Here is my unedited first draft version of this review:
On the left wall entering the gallery hang four large photographs by Adam Schreiber. The first looks like splatters of a milky substance upon a glass surface with a dark background. The next features a creamy colored control panel sitting on a similarly hued surface. The third image echoes the first. A pair of shoes seems to float above black flooring with blips of white receding in an even pattern. The final image consists of a group of silicon wafers lying at the end of a machine that can be confused with a metal detector.
The back wall featured six photos from Anna Krachey. Three focused on landscape. The real estate is either developing or has been abandoned. The other three suggest some unknown narrative as they include female figures in snippets of differing scenarios. On the next wall, Andy Mattern has four large photos. Each one captures a nighttime portrait of a lonely building. The lights are compositionally centered and suggest an interior glow. In a niche created by the movable wall hang the works of Bryan De La Garza. Numerous Polaroid photos flank the projection of a video. Both mediums have a similar appearance. They are gritty and colorless like documentaries. They have immediacy to their mage, but also capture a moment in a nostalgic gaze.
The agenda is quiet in this summer group show. The portraiture and the landscape are easily recognizable but just underneath that surface comes the title of the exhibition. In Mr. Schreiber’s work the focus of the camera pops from the picture plane in a 3D optical trick. The main constellation of splatters, the control panel, the shoes, and the wafers appear to hover just slightly over their backgrounds. Ms. Krachey points her camera at scenes devoid of explicit action. The elements of construction reveal periods of transition. Mr. Mattern captures the personality of a location during the most inconspicuous time. At night, with its lighting and the absence of activity, the building’s personality is illuminated. Mr. De La Garza provides snapshots of random people in unglamorous situations. They present authentic, very real, portraits but also elevate these common, maybe lowly, moments into a historical record.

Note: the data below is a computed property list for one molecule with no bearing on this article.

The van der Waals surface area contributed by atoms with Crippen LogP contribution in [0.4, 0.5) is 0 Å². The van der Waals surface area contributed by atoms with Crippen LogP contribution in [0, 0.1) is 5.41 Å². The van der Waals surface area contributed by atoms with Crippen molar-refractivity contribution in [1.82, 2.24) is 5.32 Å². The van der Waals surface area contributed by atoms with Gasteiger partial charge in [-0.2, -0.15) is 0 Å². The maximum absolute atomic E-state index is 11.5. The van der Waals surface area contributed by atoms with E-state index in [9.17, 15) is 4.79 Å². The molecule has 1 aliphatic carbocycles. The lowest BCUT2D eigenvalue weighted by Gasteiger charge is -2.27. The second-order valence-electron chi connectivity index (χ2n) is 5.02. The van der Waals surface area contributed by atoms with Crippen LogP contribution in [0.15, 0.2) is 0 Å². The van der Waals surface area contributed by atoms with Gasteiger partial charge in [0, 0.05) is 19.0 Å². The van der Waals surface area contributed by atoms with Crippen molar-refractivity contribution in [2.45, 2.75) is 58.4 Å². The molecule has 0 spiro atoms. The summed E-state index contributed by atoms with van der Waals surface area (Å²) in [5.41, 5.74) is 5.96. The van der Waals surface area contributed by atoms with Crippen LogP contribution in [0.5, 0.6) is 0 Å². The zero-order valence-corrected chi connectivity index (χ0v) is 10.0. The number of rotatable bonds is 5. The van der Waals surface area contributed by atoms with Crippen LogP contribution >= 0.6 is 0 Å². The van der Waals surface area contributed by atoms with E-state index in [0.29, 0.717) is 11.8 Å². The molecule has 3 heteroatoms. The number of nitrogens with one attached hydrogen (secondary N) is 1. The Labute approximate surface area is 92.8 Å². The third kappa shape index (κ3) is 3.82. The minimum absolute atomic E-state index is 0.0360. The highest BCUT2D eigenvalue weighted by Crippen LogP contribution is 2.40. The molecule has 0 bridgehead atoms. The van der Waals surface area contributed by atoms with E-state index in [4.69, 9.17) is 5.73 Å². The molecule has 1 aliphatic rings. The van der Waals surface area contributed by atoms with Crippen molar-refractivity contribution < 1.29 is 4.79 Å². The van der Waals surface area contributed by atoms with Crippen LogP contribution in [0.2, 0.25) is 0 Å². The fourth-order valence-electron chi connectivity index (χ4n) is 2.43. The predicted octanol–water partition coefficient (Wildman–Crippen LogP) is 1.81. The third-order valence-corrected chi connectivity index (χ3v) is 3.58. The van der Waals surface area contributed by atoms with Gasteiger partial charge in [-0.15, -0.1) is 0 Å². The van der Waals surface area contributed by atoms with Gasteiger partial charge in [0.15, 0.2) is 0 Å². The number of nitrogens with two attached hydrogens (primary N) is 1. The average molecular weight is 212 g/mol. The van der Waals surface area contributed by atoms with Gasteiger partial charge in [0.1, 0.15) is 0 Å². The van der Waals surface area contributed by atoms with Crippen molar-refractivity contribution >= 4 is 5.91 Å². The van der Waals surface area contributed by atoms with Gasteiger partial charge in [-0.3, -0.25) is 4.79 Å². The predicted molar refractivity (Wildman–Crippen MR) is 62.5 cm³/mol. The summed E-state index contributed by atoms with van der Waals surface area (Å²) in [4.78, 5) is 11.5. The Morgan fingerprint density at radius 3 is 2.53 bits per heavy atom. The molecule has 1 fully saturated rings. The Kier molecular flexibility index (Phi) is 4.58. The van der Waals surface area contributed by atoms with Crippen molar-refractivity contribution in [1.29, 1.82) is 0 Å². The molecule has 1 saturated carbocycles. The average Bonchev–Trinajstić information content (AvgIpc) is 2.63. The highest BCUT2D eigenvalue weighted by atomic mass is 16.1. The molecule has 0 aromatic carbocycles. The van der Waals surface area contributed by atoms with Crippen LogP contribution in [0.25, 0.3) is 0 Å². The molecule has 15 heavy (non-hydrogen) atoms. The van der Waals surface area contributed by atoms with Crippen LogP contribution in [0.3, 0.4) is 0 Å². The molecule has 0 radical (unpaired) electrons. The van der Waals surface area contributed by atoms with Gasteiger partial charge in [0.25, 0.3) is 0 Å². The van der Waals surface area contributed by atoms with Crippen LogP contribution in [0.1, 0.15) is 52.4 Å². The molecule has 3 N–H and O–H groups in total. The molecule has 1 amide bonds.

The four artists focus their attention onto differing subject matter but they all present change. Obsolete technology, encroachment, real estate development and individual histories all look back at a moment that is passing. It’s not nostalgic, but matter-of-factly. A memory that fades is a memory forgotten. Frozen in time, the memory sits silently on the surface. The topmost picture in a box of memories.
This show was GOOD.
I’ll tell you ’bout what I sees.